A residential furnace is an appliance that is permanently installed either inside or outside of a residence and provides heat. Air is heated inside the furnace and it is then forced through ducts and transported throughout the house.
Condensing vs Non-Condensing Heaters
Condensing furnaces are considered “high-efficiency” and come with the highest AFUE rating, while their non-condensing counterparts are rated as “medium-efficiency”. The difference between the two is in the exchanger technology used in extracting heat from the combustion process and the manner in which combustion gases are exhausted. The heat extraction process is more efficient in condensing furnaces because they use two heat exchangers, one for the primary combustion process and another convert the exhaust gases into heat. In contrast, conventional, or non-condensing, furnaces only use one heat exchanger and quickly exhaust combustion gases, rather than converting them.
Types of Furnaces
There are three different ways for furnaces to output heat. Some places, like Goodman furnaces, sell all three, so they are quite easy to find.
A single-stage furnace outputs heat at one speed—high. It cannot be altered to suit the current temperature or specific areas of your home. There is an “off” and an “on” switch and that is it. They are very simple to use, but can drive up energy bills due to the inability to modulate the heat output.
Two-stage furnaces operate at two different speeds allowing users to choose between the maximum output capabilities of the furnace and a reduced amount for when the temperature is chilly, but not freezing. Two-stage furnaces are quieter than their one-stage counterparts and are more efficient.
Variable Speed Furnace
In this type of furnace, the fan motor is made to spin at different speeds in order to control the amount of heated air being sent into the home. Variable speed furnaces also have a bonus—they can be used even when the heat is not turn on, allowing the owner to continually circulate and filter the air in their home. These furnaces often cost more upfront, but are much more efficient and intelligent than the other two types, which will save money in the future.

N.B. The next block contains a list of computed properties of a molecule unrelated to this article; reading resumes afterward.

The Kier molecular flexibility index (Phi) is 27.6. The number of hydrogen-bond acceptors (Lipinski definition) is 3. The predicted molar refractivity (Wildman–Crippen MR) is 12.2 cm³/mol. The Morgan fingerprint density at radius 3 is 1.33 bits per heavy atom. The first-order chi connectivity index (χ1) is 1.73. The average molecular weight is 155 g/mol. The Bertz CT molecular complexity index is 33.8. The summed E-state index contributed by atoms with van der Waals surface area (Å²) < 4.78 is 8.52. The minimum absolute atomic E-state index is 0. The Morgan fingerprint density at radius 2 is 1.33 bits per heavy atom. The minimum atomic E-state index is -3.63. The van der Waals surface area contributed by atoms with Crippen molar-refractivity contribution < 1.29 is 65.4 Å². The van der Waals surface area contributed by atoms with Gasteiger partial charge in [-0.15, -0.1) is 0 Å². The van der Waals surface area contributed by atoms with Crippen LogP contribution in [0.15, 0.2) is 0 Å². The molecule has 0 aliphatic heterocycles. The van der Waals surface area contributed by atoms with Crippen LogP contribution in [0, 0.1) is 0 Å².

There are three types of fuel that can be used with furnaces:
Gas furnace as well as those that use liquid propane are most popular in chillier climates, particularly in those areas where natural gas services are available. They are typically efficient, clean, and inexpensive.
Oil usage is slowly giving way to furnaces that use gas, but for a long time, it was the dominant fuel source for furnaces. Oil may still be used in locations where there are no pipelines for natural gas, but it is considered a dirtier heating alternative.
Furnaces that run on electricity are reliable and dependable, given the ready availability of the fuel source. However, electric heaters and furnaces are only economically sound choices in warmer areas, where heat is rarely used or in places where it is used as a backup to another heating source.
A furnace’s efficiency is measured by its AFUE, or annual fuel utilization efficiency, which is the ratio of the furnace’s annual heat output to the annual fossil fuel energy used by the furnace. All new furnaces are required to have their AFUE displayed, so as to allow buyers to compare efficiency between different models. Since 1992, the minimum AFUE for new furnaces has been 78%, but in 2015, that number will rise to 80%, as per the stipulation of a 2007 AFUE standard.